The present study builds on the prior RCT for PSUNC to more specifically examine the relationship between parents' exposure to PSUNC messages and cognitive precursors that are targeted by the campaign and theorized to influence parent-child communication. Specifically, we use the RCT data to (1) test whether the cognitive precursors targeted by the campaign are predictive of parent-child communication, (2) examine the impact of exposure to PSUNC messages on those cognitive precursors, and (3) explore possible effects of heavier exposure to PSUNC (i.e., receiving more PSUNC messages) on each of those cognitive outcomes. We then discuss implications of these findings both for future PSUNC implementation specifically and more generally for overall development of parent-based social marketing campaigns that use theoretical models.
Our data come from the PSUNC Parent Efficacy Study, a randomized controlled experiment conducted with parents of 10- to 14-year-olds from the Knowledge Networks (KN) online panel. Established in 1999, the KN panel is the only online research panel that is based on probability sampling. The KN panel is recruited using random-digit-dial telephone surveys and is weighted to match U.S. Census demographic benchmarks. Individuals who do not have a computer and access to the Internet are provided MSN television service and free monthly Internet access. This allows coverage of both online and offline households in the United States.
For this study, we first identified all adult KN panelists living with at least one child between the ages of 10 and 14 years (N = 3,217). Mothers and fathers were sampled separately, and parents who did not participate were not replaced by a parent of the opposite gender. The parent and one child in the eligible age range were paired, and all study surveys referenced that one child after the parent consented to participate. A total of 2,439 parents (75.8%) responded to the study invitation and were eligible to participate. Among these, 1,969 parents (1,125 mothers and 844 fathers) completed the baseline survey in the fall of 2007. Only one parent per household participated in the study. Study sample sizes were determined by power analyses conducted prior to the study. Additional details on study recruitment and eligibility are provided elsewhere .
Parents were randomly assigned to treatment and control conditions, where treatment consisted of exposure to PSUNC advertisements and print materials and control consisted of no exposure to PSUNC messages. Random assignment was carried out by a standard randomization algorithm in the Knowledge Networks online sampling system that gave all participants equal chances of being placed in any of the experiment conditions. Because this study uses a self-administered survey, participants were not aware of the other experiment conditions to which they were not assigned. Mothers and fathers were randomized into their respective experiment conditions separately. All participants were surveyed at five points in time: (1) baseline, prior to message exposure, (2) 4 weeks post-baseline, (3) 6 months post-baseline, (4) 12 months post-baseline, and (5) 18 months post-baseline. Mothers were further randomized into treatment and booster (additional messages) conditions at 4 weeks post-baseline to assess the effects of additional PSUNC messages. A larger baseline sample of mothers (N = 1,125) was collected to accommodate this additional randomization of treatment condition mothers. We included the booster condition for mothers only based on two factors. First, it is well-known that mothers more often engage in sexual communication with their children compared to fathers and the PSUNC ads reflect this in their mother-centric messages. Second, study resources were limited and did not permit booster conditions for both mothers and fathers. Parents who were assigned to treatment conditions received exposure to PSUNC messages via online multimedia immediately following the baseline survey and prior to each of the 4-week and 6-month follow-up surveys.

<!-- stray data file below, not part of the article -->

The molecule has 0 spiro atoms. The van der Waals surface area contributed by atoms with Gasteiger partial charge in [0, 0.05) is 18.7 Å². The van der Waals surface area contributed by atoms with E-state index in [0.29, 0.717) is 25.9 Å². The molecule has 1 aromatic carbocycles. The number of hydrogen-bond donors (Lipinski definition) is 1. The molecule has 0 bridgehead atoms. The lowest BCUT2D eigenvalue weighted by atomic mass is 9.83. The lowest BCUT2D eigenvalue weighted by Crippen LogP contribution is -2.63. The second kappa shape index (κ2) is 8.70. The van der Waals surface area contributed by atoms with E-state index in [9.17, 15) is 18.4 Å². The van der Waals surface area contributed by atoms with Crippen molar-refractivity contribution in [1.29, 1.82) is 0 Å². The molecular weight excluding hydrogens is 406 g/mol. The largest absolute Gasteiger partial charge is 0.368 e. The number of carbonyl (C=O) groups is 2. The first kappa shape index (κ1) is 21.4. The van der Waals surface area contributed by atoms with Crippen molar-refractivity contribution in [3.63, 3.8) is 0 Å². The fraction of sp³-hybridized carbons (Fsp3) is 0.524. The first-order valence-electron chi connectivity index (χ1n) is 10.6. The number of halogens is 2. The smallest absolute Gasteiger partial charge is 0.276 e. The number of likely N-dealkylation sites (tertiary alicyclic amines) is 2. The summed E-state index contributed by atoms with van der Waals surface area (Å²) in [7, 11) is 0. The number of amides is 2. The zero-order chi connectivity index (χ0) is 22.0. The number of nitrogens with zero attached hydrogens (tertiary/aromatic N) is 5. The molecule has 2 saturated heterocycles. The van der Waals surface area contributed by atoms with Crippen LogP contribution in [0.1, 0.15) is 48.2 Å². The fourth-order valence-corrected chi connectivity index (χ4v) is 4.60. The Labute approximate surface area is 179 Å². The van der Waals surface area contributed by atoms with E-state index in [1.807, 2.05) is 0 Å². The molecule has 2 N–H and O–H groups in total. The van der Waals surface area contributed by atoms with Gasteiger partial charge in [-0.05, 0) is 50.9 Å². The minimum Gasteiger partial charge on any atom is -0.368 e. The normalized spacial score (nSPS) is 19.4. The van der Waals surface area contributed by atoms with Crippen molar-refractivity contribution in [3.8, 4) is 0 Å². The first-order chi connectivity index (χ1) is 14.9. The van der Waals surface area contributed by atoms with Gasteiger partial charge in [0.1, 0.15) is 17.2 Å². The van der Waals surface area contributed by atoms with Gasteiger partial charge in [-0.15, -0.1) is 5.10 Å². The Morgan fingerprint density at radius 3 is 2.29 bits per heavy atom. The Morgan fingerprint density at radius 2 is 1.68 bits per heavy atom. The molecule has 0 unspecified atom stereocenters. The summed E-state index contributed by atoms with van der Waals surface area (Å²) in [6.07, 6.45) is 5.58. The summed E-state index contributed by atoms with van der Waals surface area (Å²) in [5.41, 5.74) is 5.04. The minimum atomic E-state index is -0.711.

Each parent that was assigned to an exposure condition read, viewed, and listened to a collection of multimedia stimuli from PSUNC. All materials were viewed online during each survey session. This included one 60-second television PSA called "Talk to Me" that shows adolescent children asking their parents to talk to them about waiting to have sex. The multimedia package also included one 60-second radio PSA and two print PSAs. Preceding the 6-week follow-up survey, mothers who were assigned to the booster condition reviewed the same set of multimedia materials plus two additional print PSAs, one additional 60-second radio PSA, and one additional 60-second television PSA. The additional television PSA, called "Muffinhead," showed adolescent children telling their parents that they will still remain a close family if they talk to them about waiting to have sex. In addition to viewing the ads online within the survey, all treatment condition participants were mailed a DVD containing all media materials for their specific condition and were asked to view them between survey sessions.